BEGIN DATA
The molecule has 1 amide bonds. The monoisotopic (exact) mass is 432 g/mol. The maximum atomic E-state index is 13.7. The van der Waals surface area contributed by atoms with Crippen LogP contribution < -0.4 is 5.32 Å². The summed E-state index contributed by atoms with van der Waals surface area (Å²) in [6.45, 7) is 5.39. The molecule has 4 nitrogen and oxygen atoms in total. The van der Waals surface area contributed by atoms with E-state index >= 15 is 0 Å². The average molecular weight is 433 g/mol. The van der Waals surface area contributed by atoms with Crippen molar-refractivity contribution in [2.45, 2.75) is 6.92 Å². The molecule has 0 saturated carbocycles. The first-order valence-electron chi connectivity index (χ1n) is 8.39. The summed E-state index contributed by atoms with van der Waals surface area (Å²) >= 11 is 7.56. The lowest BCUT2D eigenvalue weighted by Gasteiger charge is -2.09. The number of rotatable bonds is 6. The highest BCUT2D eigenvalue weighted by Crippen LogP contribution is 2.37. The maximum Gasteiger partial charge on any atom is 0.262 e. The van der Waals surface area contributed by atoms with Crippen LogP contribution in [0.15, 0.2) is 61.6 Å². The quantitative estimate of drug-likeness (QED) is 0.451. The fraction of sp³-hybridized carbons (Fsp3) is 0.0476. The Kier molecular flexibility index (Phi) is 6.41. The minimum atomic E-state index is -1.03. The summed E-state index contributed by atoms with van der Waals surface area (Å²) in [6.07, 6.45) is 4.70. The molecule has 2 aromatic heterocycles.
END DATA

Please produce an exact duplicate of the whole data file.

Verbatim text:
The molecule has 1 amide bonds. The monoisotopic (exact) mass is 432 g/mol. The maximum atomic E-state index is 13.7. The van der Waals surface area contributed by atoms with Crippen LogP contribution < -0.4 is 5.32 Å². The summed E-state index contributed by atoms with van der Waals surface area (Å²) in [6.45, 7) is 5.39. The molecule has 4 nitrogen and oxygen atoms in total. The van der Waals surface area contributed by atoms with E-state index >= 15 is 0 Å². The average molecular weight is 433 g/mol. The van der Waals surface area contributed by atoms with Crippen molar-refractivity contribution in [2.45, 2.75) is 6.92 Å². The molecule has 0 saturated carbocycles. The first-order valence-electron chi connectivity index (χ1n) is 8.39. The summed E-state index contributed by atoms with van der Waals surface area (Å²) >= 11 is 7.56. The lowest BCUT2D eigenvalue weighted by Gasteiger charge is -2.09. The number of rotatable bonds is 6. The highest BCUT2D eigenvalue weighted by Crippen LogP contribution is 2.37. The maximum Gasteiger partial charge on any atom is 0.262 e. The van der Waals surface area contributed by atoms with Crippen LogP contribution in [0.15, 0.2) is 61.6 Å². The quantitative estimate of drug-likeness (QED) is 0.451. The fraction of sp³-hybridized carbons (Fsp3) is 0.0476. The Kier molecular flexibility index (Phi) is 6.41. The minimum atomic E-state index is -1.03. The summed E-state index contributed by atoms with van der Waals surface area (Å²) in [6.07, 6.45) is 4.70. The molecule has 2 aromatic heterocycles.